08. August 2012 · Comments Off on Writing the Autobiography · Categories: Writing

Everyone has his bell. This is to say, we all have our individual lives and those things which have happened to us. And even though we shape this material into a bell and put a clapper to it, it might not ring at all, or at best make only a dull sound.

Facts alone do not make a story. Plot is a device for the writers of fiction. But an autobiography which plots the course of one’s life must have a ring to it–a timbre, a cadence.

At the beginning, that special sound may just be heard inside your head and only for a moment. Something may occur to you, as in a dream, except you sense it was not a dream, but a visitation. Such moments are rare and fleeting. Generally, the geology of our lives is a layered mass–a labyrinthed mineshaft of compressed memory, charred meteors imbedded in brain cells. Still, in order to write recollectively, these blackened nodules must be visited. Then, when contact is made, they must be sensed beyond personal property and reset within a landscape whose topography may be traveled by all.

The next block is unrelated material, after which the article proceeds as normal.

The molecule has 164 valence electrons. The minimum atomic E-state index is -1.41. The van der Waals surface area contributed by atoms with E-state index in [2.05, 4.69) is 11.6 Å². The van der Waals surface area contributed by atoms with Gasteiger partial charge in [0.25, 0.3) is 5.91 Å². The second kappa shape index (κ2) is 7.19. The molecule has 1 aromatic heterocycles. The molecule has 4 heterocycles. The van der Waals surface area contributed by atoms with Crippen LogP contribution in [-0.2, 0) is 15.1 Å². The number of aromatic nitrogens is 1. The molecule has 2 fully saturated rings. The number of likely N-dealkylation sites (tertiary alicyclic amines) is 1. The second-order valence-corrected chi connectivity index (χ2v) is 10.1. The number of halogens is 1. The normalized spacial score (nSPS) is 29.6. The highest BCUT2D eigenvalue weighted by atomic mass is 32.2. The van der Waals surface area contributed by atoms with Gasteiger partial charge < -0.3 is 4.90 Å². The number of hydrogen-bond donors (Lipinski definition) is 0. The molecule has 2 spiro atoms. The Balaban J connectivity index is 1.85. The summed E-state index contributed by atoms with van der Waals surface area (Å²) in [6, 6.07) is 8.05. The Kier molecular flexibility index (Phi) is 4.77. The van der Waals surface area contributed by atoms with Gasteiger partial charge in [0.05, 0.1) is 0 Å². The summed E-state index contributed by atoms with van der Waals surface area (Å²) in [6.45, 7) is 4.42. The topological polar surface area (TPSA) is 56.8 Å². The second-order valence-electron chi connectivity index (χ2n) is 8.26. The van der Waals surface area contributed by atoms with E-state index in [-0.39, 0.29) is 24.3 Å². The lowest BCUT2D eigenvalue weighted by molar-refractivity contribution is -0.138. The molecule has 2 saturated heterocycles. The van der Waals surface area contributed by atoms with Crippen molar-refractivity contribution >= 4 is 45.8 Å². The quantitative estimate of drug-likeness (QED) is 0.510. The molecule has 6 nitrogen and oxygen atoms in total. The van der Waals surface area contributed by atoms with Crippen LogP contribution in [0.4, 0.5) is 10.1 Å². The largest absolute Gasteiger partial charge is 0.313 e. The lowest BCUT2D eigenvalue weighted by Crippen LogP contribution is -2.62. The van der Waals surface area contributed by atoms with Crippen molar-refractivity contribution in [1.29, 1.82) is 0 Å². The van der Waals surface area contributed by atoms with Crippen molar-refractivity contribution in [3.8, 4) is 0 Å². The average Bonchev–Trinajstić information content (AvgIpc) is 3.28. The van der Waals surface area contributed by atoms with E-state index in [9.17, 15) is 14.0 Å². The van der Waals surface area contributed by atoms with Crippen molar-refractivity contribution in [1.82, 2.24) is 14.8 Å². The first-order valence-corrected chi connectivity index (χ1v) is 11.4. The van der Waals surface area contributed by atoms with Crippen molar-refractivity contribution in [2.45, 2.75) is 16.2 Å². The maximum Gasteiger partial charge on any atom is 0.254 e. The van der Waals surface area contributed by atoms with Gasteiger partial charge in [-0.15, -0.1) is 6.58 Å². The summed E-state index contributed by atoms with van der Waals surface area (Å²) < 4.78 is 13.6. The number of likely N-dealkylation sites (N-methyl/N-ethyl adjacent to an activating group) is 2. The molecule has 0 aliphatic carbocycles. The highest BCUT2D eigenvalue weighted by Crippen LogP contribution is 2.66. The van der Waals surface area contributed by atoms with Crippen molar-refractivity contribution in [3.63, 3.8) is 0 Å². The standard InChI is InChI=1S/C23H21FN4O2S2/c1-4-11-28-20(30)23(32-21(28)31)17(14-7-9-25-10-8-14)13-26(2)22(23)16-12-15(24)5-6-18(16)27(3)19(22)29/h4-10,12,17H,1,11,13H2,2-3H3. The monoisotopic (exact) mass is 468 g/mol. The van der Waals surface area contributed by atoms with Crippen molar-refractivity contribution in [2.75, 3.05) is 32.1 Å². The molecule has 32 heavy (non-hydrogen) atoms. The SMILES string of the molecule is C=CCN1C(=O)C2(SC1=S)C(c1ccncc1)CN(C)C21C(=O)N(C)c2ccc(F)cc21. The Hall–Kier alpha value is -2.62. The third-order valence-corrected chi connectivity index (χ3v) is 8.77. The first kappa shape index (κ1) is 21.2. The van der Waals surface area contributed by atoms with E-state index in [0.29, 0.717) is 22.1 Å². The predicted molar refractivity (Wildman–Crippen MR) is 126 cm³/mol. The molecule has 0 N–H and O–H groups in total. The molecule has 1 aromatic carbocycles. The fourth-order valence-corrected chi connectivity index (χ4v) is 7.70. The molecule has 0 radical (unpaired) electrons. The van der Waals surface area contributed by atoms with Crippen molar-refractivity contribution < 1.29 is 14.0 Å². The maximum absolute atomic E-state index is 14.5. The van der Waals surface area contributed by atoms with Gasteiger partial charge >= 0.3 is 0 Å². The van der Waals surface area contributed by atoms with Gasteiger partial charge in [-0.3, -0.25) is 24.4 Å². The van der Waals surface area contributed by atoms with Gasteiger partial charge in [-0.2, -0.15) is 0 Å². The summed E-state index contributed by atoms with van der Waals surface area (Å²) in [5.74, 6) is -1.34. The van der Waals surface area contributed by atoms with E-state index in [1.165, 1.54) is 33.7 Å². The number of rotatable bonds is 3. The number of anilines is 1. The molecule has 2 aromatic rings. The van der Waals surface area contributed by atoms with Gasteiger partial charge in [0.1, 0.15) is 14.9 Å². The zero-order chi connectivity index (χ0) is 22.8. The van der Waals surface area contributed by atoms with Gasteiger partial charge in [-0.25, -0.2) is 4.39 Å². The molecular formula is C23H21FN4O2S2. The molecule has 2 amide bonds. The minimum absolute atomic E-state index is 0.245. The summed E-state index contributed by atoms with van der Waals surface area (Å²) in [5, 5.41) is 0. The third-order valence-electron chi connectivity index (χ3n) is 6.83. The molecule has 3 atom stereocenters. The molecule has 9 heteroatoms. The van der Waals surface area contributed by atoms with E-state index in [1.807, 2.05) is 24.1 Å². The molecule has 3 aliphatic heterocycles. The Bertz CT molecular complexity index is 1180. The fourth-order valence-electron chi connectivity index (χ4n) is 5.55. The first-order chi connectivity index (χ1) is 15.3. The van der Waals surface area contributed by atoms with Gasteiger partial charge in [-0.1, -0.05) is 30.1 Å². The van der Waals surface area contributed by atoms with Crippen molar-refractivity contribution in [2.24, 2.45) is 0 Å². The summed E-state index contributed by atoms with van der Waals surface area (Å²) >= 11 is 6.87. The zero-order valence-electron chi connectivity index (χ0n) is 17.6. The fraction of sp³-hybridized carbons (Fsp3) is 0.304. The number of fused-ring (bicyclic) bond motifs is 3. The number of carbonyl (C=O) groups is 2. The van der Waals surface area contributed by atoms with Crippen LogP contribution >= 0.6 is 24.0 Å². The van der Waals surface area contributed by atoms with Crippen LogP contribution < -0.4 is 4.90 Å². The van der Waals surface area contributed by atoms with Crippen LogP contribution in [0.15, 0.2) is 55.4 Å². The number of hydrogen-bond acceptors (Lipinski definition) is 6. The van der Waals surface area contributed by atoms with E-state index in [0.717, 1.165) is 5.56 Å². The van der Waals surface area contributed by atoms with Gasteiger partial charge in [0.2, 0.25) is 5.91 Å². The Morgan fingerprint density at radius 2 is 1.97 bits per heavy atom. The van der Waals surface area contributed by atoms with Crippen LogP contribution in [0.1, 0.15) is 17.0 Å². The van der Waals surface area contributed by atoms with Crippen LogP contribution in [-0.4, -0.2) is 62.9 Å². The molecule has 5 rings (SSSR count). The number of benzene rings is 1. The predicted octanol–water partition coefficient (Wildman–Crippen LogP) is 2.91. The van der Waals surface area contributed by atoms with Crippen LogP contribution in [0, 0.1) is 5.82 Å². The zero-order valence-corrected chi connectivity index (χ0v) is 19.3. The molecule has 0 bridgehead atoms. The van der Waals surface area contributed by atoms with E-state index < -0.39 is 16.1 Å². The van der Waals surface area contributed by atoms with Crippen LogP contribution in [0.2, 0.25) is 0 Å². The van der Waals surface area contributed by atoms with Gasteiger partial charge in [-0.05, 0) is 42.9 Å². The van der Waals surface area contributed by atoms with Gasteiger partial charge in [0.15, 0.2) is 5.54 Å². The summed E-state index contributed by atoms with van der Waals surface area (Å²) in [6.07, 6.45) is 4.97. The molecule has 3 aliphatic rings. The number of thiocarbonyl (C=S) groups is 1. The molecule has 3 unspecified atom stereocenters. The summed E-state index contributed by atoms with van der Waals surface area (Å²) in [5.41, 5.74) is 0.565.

What has helped me was the image of the earth as seen from outer space by the astronauts. A new view of something very familiar, a distant perch. This gave perspective to the canvas.

What also helped was the continual buffing of the bell. The continual working of the material from the inside. It was the sound I heard from a section which had been buffed right, that kept me going.

It took a long time to ring the bell.